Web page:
On Sep 19, 2017 01:22, "Greg Sheremeta" <gshereme(a)redhat.com> wrote:
On Mon, Sep 18, 2017 at 3:42 PM, Roy Golan <rgolan(a)redhat.com> wrote:
On Mon, 18 Sep 2017 at 22:30 Yaniv Kaul <ykaul(a)redhat.com> wrote:
> "Anyone can send a patch
That's no longer true. We have a whitelist. 
Small correction, anyone can send a patch, only people from the whitelist
can trigger CI jobs on it, for reasons discussed before, mostly security
Initially a patch should be sent as draft"
I think we should edit that to be more along the lines of "consider
initially posting as a draft" with guidelines to assist the decision.
A draft is hidden from the public, why is it better to send as such?
I've sent draft patches for 2 reasons.
1. I made progress on something and want to preserve it, but it's so WIP
that I wouldn't want anyone to see it. That might be because it could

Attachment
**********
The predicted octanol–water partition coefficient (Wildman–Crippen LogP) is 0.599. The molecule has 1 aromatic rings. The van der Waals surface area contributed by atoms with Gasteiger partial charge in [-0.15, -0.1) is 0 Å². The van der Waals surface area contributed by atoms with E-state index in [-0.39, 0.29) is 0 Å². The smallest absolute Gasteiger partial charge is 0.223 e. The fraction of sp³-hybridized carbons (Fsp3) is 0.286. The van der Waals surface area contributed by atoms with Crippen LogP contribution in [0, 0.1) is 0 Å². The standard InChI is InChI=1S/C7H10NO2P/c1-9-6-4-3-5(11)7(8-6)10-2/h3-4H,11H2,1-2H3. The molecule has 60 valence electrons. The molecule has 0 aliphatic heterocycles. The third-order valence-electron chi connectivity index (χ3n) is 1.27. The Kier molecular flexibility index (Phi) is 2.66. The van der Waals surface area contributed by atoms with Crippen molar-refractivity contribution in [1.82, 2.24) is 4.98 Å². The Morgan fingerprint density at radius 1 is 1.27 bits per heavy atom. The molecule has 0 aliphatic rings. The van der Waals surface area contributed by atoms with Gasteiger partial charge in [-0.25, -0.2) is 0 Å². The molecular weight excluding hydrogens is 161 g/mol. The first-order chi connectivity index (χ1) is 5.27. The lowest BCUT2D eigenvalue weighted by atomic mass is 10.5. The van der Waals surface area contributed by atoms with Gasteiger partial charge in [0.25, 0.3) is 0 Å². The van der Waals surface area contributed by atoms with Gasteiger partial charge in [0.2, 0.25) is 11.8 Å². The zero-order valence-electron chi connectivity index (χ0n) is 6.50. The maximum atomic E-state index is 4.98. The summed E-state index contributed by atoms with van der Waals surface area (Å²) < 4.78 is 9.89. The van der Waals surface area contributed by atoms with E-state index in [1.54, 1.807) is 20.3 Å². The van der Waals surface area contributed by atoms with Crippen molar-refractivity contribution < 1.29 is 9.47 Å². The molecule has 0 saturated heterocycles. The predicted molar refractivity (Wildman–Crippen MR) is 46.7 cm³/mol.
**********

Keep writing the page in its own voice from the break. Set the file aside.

confuse people, or it might be that the code is a prototype and/or so
terrible that I'd be embarrassed if anyone saw it :D Lately I'm more likely
to 'git format-patch | gdrive upload -' if it's something in this category.
2. I don't want to waste CI resources on something. Sometimes related to 1.
I see few advantages and they all drawn from the assumption the
patchset is always some sort of work in progress in really most of the
1. It doesn't invoke automation and waste resources. First the developer
should run it and be passed the checkstyle/pep/other errors locally.
2. Default reviewers feature hopefully will put the reviewers in place
automatically so it not hidden.
Hmm, I believe the "hopefully" doesn't work. A few weeks ago I got a
notification that I had a draft to look at [because I was a default
reviewer], but when I followed the link, I received a "not found" error.
3. After the patch is bit more mature it is worth publishing to get
reviews. Half baked or controversial patches may be costly to review. After
they are published the reviewer can expect higher quality and can estimate
better the effort in review
IMHO we don't use this practice enough.
>  https://www.ovirt.org/develop/dev-process/working-with-gerrit/
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